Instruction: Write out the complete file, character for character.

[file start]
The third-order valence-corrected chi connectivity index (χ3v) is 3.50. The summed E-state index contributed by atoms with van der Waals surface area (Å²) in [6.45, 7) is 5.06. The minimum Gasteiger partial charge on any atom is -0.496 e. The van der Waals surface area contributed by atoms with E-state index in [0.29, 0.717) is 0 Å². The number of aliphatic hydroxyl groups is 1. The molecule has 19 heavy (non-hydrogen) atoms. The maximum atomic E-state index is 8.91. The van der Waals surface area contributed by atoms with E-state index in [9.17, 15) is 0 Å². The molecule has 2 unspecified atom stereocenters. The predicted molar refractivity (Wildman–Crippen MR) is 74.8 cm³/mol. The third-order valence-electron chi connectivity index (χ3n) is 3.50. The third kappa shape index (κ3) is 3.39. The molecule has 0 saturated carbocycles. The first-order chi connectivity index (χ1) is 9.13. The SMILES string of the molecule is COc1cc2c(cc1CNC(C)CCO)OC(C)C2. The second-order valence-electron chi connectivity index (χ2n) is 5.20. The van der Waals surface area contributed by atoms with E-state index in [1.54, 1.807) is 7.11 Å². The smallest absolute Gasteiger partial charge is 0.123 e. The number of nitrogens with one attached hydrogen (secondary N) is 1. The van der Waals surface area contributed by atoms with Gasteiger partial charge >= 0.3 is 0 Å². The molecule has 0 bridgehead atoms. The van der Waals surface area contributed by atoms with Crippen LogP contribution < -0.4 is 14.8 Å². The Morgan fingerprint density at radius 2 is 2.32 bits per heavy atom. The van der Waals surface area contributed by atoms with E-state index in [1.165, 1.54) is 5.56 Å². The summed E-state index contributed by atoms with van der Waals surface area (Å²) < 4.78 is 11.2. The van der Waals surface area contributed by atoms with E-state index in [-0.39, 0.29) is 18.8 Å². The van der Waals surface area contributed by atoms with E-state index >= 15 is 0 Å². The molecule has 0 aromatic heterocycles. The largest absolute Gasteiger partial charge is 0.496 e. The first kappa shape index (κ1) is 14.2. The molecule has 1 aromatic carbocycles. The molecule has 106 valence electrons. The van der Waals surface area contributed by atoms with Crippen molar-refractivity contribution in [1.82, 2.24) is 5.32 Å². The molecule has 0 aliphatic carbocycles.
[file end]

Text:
The third-order valence-corrected chi connectivity index (χ3v) is 3.50. The summed E-state index contributed by atoms with van der Waals surface area (Å²) in [6.45, 7) is 5.06. The minimum Gasteiger partial charge on any atom is -0.496 e. The van der Waals surface area contributed by atoms with E-state index in [0.29, 0.717) is 0 Å². The number of aliphatic hydroxyl groups is 1. The molecule has 19 heavy (non-hydrogen) atoms. The maximum atomic E-state index is 8.91. The van der Waals surface area contributed by atoms with E-state index in [9.17, 15) is 0 Å². The molecule has 2 unspecified atom stereocenters. The predicted molar refractivity (Wildman–Crippen MR) is 74.8 cm³/mol. The third-order valence-electron chi connectivity index (χ3n) is 3.50. The third kappa shape index (κ3) is 3.39. The molecule has 0 saturated carbocycles. The first-order chi connectivity index (χ1) is 9.13. The SMILES string of the molecule is COc1cc2c(cc1CNC(C)CCO)OC(C)C2. The second-order valence-electron chi connectivity index (χ2n) is 5.20. The van der Waals surface area contributed by atoms with E-state index in [1.54, 1.807) is 7.11 Å². The smallest absolute Gasteiger partial charge is 0.123 e. The number of nitrogens with one attached hydrogen (secondary N) is 1. The van der Waals surface area contributed by atoms with Gasteiger partial charge >= 0.3 is 0 Å². The molecule has 0 bridgehead atoms. The van der Waals surface area contributed by atoms with Crippen LogP contribution < -0.4 is 14.8 Å². The Morgan fingerprint density at radius 2 is 2.32 bits per heavy atom. The van der Waals surface area contributed by atoms with E-state index in [1.165, 1.54) is 5.56 Å². The summed E-state index contributed by atoms with van der Waals surface area (Å²) < 4.78 is 11.2. The van der Waals surface area contributed by atoms with E-state index in [-0.39, 0.29) is 18.8 Å². The van der Waals surface area contributed by atoms with E-state index >= 15 is 0 Å². The molecule has 0 aromatic heterocycles. The largest absolute Gasteiger partial charge is 0.496 e. The first kappa shape index (κ1) is 14.2. The molecule has 1 aromatic carbocycles. The molecule has 106 valence electrons. The van der Waals surface area contributed by atoms with Crippen molar-refractivity contribution in [1.82, 2.24) is 5.32 Å². The molecule has 0 aliphatic carbocycles.